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  1. #46
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    Quote Originally Posted by gcoll View Post
    He can always accept some town hall appearances with Jon Mccain.
    I think that's the last thing he should do.

    And I mean that from a purely strategic standpoint, not in terms of who would actually come out better at the end of a town hall (I think the odds do favor McCain, but then again he's been a total gaffe machine so I wouldn't consider it a lock).

    As I understand it (and I may not understand it all that well), one basic tenet of running an effective campaign is that you define and dictate your own terms: Your schedule, your priorities, your agenda, your issues. You don't let your opponent do that for you. Of course, no campaigns, including winning campaigns, do this 100% effectively. The candidates can influence but not control the news cycles, they obviously can't prevent their opponents from running attack ads or trying to re-shift the focus of the campaign to less favorable issues, etc. But given the difficulty of not only maintaining the ground you do gain, but also advancing onwards from there, what you absolutely cannot do is give your opponent any freebies. They will exploit them and use them against you.

    For example, do you think if Obama conceded to McCain one or two town hall debates that the McCain camp would actually acknowledge any positive virtue of his having done that? Hell no! They'd use that to attack him for being a flip-flopper ("oh, so NOW that he's feeling some pressure he'll change his mind and agree to a town hall"), they'd bash him for not doing more of them ("is Obama so afraid of discussing the issues with the American people that he'll only do it once?"), they'd point to it as an example of poor leadership ("if Obama doesn't even know when and where he wants to talk about the issues, how can we expect him to lead us?"), and they'd drum up this "celebrity" bull**** even more ("Obama wants you to think that he doesn't believe he's better than you, but he'll only get off his celebrity pedestal when it's politically convenient for him").


    At this point Obama has absolutely nothing to gain by agreeing to town halls, and a whole lot to lose. I'll be pretty shocked if they concede that.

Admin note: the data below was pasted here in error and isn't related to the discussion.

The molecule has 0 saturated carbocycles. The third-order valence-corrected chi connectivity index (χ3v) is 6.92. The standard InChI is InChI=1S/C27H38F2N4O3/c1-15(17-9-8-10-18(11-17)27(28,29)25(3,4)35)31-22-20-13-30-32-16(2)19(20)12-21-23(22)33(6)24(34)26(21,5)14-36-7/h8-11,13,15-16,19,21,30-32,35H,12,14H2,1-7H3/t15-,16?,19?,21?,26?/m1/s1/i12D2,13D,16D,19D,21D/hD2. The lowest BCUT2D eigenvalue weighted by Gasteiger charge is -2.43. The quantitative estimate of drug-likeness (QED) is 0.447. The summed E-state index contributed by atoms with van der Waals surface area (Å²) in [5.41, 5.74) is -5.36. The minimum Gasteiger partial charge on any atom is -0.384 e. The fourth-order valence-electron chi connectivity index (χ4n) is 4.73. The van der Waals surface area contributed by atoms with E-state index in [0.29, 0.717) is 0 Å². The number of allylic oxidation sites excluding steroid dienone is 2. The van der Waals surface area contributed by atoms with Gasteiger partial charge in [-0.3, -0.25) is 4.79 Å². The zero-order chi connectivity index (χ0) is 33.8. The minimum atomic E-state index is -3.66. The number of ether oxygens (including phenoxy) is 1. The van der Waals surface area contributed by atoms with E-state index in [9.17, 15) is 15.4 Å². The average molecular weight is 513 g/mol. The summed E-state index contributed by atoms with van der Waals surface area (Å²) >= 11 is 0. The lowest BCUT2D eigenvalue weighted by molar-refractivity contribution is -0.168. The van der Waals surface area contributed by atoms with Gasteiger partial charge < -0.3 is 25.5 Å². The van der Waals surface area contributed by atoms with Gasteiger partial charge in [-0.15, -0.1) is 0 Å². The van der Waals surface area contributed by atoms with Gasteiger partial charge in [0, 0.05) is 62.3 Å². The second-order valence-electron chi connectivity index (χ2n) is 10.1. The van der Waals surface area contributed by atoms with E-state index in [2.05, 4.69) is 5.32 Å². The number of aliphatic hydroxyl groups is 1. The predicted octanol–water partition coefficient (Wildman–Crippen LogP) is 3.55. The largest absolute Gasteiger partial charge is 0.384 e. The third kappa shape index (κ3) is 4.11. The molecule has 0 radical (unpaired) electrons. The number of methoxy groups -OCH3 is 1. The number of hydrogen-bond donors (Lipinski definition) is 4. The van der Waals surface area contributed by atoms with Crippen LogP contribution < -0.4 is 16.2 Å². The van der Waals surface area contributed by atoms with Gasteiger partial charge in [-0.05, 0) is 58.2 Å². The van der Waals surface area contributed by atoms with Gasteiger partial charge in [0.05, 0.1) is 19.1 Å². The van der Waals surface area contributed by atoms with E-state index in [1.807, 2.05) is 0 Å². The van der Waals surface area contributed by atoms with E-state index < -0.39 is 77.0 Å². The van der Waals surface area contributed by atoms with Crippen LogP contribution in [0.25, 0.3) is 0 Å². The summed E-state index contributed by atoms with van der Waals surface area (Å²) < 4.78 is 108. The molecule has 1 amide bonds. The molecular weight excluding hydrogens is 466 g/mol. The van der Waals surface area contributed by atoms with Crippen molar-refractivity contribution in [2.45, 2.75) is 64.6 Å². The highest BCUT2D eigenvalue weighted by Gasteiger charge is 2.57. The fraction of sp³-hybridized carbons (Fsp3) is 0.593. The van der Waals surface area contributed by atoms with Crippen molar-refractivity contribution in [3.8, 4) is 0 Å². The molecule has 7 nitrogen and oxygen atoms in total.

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  2. #47
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    The town hall issue is laughable. I really have to say that. Completely ridiculous. It is another manufactured issue. There is nothing REAL about either town halls or debates. They are completely manipulated events. Why don't people understand the artificiality???? I find it really bizarre that somehow people have been convinced that somehow a townhall is more "meaningful" or "truthful".
    Last edited by ink; 08-04-2008 at 01:25 AM.

  3. #48
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    Quote Originally Posted by Denbutsu
    I think that's the last thing he should do.

    And I mean that from a purely strategic standpoint, not in terms of who would actually come out better at the end of a town hall (I think the odds do favor McCain, but then again he's been a total gaffe machine so I wouldn't consider it a lock).
    I can definitely see your point here.

    But. It's all about perception. And I think Mccain can milk the fact that Obama refuses to accept the offer of town hall meetings.

    For example, do you think if Obama conceded to McCain one or two town hall debates that the McCain camp would actually acknowledge any positive virtue of his having done that? Hell no!
    I'm not sure.

    They'd use that to attack him for being a flip-flopper
    Yeah. That's a real possibility.

    At this point Obama has absolutely nothing to gain by agreeing to town halls, and a whole lot to lose. I'll be pretty shocked if they concede that.
    I think Obama has quite a bit to lose by NOT agreeing to at least some of the proposed town halls that Mccain has suggested.

    I think it plays right into the "candidacy built on smoke, mirrors, and teleprompters" that I think may hurt Obama in the long run.

    Though it may all be forgotten by the time the debates roll around.

    What it makes me think of Obama, is that he's scared to confront Mccain on the issues. And from what I read from a lot of posters here...is that Mccain is the one scared of the issues. Then why is Obama hesitant to get Mccain in a platform, where they can talk about the issues face to face on live television?

    I can view this from a strategic standpoint...but as an American citizen, I'd like to see this type of thing happen. I'd like both candidates to be center stage...and I'd like them each to field difficult political questions, that they may not have been prepped on. The debates have become a mockery.

    The blinking lights, the pre-screened questions...it's not good. I'd like a tougher venue. I think town halls have a chance to be a bit tougher.

  4. #49
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    Quote Originally Posted by ink View Post
    The town hall issue is laughable. I really have to say that. Completely ridiculous. It is another manufactured issue. There is nothing REAL about either town halls or debates. They are completely manipulated events. Why don't people understand the artificiality???? I find it really bizarre that somehow people have been convinced that somehow a townhall is more "meaningful" or "truthful".
    If done right, town halls can be pretty good. But I'd want a much more combative atmosphere than either the Mccain campaign, or Obama campaign would allow.

    I basically want each candidate grilled. And I'd like to see the candidates argue face to face, more than 3 times. I don't like the way political campaigns are run, in a sort of "he said she said" type of thing. I'd like to see more "face to face" type stuff between the candidates.

    It shouldn't be "Mccain...in a new ad said.." it should be "Mccain said to Obama"